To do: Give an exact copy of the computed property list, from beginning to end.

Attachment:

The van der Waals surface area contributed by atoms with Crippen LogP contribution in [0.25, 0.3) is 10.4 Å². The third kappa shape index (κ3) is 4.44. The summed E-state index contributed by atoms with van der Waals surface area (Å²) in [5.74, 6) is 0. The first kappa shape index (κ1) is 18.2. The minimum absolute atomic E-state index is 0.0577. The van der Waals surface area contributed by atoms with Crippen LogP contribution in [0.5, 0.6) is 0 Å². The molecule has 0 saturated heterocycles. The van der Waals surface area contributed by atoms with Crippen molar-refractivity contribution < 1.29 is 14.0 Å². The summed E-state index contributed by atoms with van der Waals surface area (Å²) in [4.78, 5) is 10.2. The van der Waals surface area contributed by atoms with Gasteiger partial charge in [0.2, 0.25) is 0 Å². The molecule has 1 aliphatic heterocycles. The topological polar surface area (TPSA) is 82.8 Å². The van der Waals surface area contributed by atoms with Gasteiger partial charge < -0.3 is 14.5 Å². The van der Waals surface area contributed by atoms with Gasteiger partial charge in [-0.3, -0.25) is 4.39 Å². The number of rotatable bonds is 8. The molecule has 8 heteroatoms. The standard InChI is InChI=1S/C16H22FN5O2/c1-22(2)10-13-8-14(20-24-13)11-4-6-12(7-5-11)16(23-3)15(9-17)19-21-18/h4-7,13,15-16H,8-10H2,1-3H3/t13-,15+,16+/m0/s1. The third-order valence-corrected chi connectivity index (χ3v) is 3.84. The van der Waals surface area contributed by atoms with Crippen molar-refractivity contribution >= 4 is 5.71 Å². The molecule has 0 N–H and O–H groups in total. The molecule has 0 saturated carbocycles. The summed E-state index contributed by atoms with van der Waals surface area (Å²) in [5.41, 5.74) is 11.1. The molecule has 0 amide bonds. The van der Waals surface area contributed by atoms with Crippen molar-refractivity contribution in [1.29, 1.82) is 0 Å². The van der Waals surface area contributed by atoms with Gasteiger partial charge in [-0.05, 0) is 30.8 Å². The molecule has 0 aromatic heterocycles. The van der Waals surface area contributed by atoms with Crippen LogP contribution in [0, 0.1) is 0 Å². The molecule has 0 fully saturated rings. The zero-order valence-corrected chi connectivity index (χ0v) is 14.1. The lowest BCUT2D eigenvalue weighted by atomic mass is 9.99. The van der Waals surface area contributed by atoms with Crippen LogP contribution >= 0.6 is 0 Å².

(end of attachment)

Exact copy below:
The van der Waals surface area contributed by atoms with Crippen LogP contribution in [0.25, 0.3) is 10.4 Å². The third kappa shape index (κ3) is 4.44. The summed E-state index contributed by atoms with van der Waals surface area (Å²) in [5.74, 6) is 0. The first kappa shape index (κ1) is 18.2. The minimum absolute atomic E-state index is 0.0577. The van der Waals surface area contributed by atoms with Crippen LogP contribution in [0.5, 0.6) is 0 Å². The molecule has 0 saturated heterocycles. The van der Waals surface area contributed by atoms with Crippen molar-refractivity contribution < 1.29 is 14.0 Å². The summed E-state index contributed by atoms with van der Waals surface area (Å²) in [4.78, 5) is 10.2. The van der Waals surface area contributed by atoms with Gasteiger partial charge in [0.2, 0.25) is 0 Å². The molecule has 1 aliphatic heterocycles. The topological polar surface area (TPSA) is 82.8 Å². The van der Waals surface area contributed by atoms with Gasteiger partial charge < -0.3 is 14.5 Å². The van der Waals surface area contributed by atoms with Gasteiger partial charge in [-0.3, -0.25) is 4.39 Å². The number of rotatable bonds is 8. The molecule has 8 heteroatoms. The standard InChI is InChI=1S/C16H22FN5O2/c1-22(2)10-13-8-14(20-24-13)11-4-6-12(7-5-11)16(23-3)15(9-17)19-21-18/h4-7,13,15-16H,8-10H2,1-3H3/t13-,15+,16+/m0/s1. The third-order valence-corrected chi connectivity index (χ3v) is 3.84. The van der Waals surface area contributed by atoms with Crippen molar-refractivity contribution >= 4 is 5.71 Å². The molecule has 0 N–H and O–H groups in total. The molecule has 0 saturated carbocycles. The summed E-state index contributed by atoms with van der Waals surface area (Å²) in [5.41, 5.74) is 11.1. The molecule has 0 amide bonds. The van der Waals surface area contributed by atoms with Crippen molar-refractivity contribution in [1.29, 1.82) is 0 Å². The van der Waals surface area contributed by atoms with Gasteiger partial charge in [-0.05, 0) is 30.8 Å². The molecule has 0 aromatic heterocycles. The van der Waals surface area contributed by atoms with Crippen LogP contribution in [0, 0.1) is 0 Å². The molecule has 0 fully saturated rings. The zero-order valence-corrected chi connectivity index (χ0v) is 14.1. The lowest BCUT2D eigenvalue weighted by atomic mass is 9.99. The van der Waals surface area contributed by atoms with Crippen LogP contribution >= 0.6 is 0 Å².